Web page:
Particular care should be taken to ensure that the proportions of the existing building are understood and, where appropriate, have been taken into account in the design of the alterations or additions. This will be of particular importance with regard to the placing and relative dimensions of openings for windows and doors, the height from ground level to the eaves, and how much wall there is compared to the amount of window on the elevation.
The style and type of roof must also be considered when proposing alterations or additions. A number of factors will be important in deciding what style of roof is appropriate. These characteristics include whether the existing roof is a gable, a hip or a shed, if it has a lapped or a smooth finish, and if it has a steep or gentle pitch. The scale and use of the proposed addition also needs to be considered. For example, a shed roof will often be appropriate for small additions regardless of the roof style of the main building.
The treatment of the eaves should also be carefully considered. A choice needs to be made about the style of the eaves including whether they are to have exposed rafter feet or whether they are to be enclosed by plaster mouldings.
Planning permission is not required for repairs to the roof but a Building Permit is needed for any replacement that affects the structure of the building. When a roof needs to be replaced, particular care should be taken to ensure that the replacement retains the building’s special character.
Planning permission is likely to be required for any change in materials or features to the exterior of a historic building. The external materials of a historic building often form an essential part of the building’s special character. Therefore, it is likely that the most appropriate way of preserving the character of a historic building when designing alterations or additions will be to retain and repair as much of the authentic fabric as possible. Where this is not possible, the same external materials and finishes that were used in the original should be utilised. There may be exceptions to this and a case may be made that a change in style or materials is appropriate. However, in the majority of cases the following advice will apply:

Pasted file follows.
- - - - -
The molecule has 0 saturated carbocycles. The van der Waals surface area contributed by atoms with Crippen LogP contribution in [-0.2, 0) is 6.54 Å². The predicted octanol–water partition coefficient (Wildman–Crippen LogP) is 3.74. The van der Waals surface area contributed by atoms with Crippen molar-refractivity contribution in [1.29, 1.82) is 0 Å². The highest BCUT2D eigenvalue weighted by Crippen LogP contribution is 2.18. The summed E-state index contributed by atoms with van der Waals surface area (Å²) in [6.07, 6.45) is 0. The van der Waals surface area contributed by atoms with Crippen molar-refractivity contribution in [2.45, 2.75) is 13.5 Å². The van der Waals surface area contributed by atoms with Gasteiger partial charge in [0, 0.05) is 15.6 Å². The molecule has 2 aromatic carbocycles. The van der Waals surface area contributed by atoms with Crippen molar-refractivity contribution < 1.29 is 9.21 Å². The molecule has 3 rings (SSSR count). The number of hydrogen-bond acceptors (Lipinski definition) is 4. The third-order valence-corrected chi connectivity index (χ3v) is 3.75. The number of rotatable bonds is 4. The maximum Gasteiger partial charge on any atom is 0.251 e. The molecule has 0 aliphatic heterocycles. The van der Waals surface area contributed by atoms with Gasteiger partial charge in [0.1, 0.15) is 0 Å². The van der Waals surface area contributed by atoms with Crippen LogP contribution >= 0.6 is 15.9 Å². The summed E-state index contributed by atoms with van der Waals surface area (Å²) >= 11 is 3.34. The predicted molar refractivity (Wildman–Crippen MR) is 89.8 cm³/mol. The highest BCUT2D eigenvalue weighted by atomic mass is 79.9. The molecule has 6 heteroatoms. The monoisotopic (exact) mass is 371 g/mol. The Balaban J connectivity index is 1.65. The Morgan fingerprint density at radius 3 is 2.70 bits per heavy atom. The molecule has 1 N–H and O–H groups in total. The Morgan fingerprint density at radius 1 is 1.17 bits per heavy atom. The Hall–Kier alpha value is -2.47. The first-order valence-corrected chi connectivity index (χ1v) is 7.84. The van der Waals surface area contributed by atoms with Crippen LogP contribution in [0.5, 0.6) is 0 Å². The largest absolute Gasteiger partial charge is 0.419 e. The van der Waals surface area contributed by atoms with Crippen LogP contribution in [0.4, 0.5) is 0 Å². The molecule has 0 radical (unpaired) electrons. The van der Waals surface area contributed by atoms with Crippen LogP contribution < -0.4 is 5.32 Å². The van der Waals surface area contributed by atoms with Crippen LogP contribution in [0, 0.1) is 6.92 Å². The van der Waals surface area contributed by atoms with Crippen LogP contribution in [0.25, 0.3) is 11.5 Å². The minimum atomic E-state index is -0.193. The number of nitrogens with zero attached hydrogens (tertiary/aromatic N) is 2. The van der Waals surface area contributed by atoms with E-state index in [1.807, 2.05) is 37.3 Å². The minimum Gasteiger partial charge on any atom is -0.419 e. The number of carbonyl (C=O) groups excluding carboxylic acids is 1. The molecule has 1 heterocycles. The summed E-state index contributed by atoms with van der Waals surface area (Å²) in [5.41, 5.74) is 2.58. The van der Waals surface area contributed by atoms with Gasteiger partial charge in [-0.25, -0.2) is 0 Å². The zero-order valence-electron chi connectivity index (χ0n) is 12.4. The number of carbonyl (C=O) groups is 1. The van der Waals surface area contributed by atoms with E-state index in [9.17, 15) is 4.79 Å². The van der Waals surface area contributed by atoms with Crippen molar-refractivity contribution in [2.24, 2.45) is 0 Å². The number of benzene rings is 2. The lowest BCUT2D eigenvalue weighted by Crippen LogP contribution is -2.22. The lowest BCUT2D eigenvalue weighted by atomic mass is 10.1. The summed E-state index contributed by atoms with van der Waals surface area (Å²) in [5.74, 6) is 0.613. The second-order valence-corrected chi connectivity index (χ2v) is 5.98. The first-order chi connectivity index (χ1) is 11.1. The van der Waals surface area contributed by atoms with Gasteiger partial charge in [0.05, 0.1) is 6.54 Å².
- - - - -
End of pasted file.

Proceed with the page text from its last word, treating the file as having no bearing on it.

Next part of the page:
The materials used for walls should have a traditional appearance. However, walls that are to be plastered may be constructed from concrete block, rather than Bermuda stone. This does not prevent the use of Bermuda stone for a building where the stone will be visible in the finished building, or where the use of stone is otherwise important to the authenticity or character of the building. In most cases, the rendered finish to new walls should have a texture and appearance to match the existing building.
The materials used for roofs should have a traditional appearance. However, roofs can be finished with either stone or concrete slates or a man-made alternative.
Planning permission is likely required to replace windows and/or window frames in a Listed Building or building located within a Historic Area. However, if the proposed replacement is an exact replica of the existing, traditional window, permission is not required.
Wooden windows, frames and shutters contribute significantly to the special character of many Bermudian buildings. Therefore, windows in historic buildings should be retained and repaired wherever possible. This applies not only to the wood but also to the original glass. Where the materials need to be replaced, they should be replaced with the same material. The climate provides a significant test for materials used in windows and window frames. These have traditionally been made of wood. Many good examples survive that have been well maintained. This is particularly true of windows that are made of local cedar.
Owners are encouraged to explore the cost of the repair and refurbishment of existing wood windows, frames and sills, before considering alternative replacements. If alternative replacements are deemed necessary, then new hardwood or softwood replacements should be considered.
If a window needs to be replaced, the replacement should reflect as closely as possible the characteristics of the existing windows, or other windows in the building. The new windows shall be of the appropriate period and style. The depth of reveals, the width and other dimensions of the window and its frame, and the character of glazing bars are all-important qualities that any replacement should match.
Man-made materials, such as aluminium or upvc, are becoming more popular and are promoted as having a low or no maintenance requirement. Wooden windows can be painted and repaired as they age in order to keep them in good condition. It is not clear how well man-made materials will weather in the Bermuda climate and it is worth noting that these cannot be repaired or refinished easily. If an aluminium or upvc window fails, then it is likely that the whole window will have to be replaced rather than repaired. Care also needs to be taken to ensure that there is a solid frame for the window to sit in because this is where the hinges for shutters and blinds need to be fixed. Without this frame it can be difficult to reaffix the shutters. If only one or two windows need replacing then, in order to avoid a patchwork effect and to retain the special character of the building, these should be replaced by windows that exactly match the existing.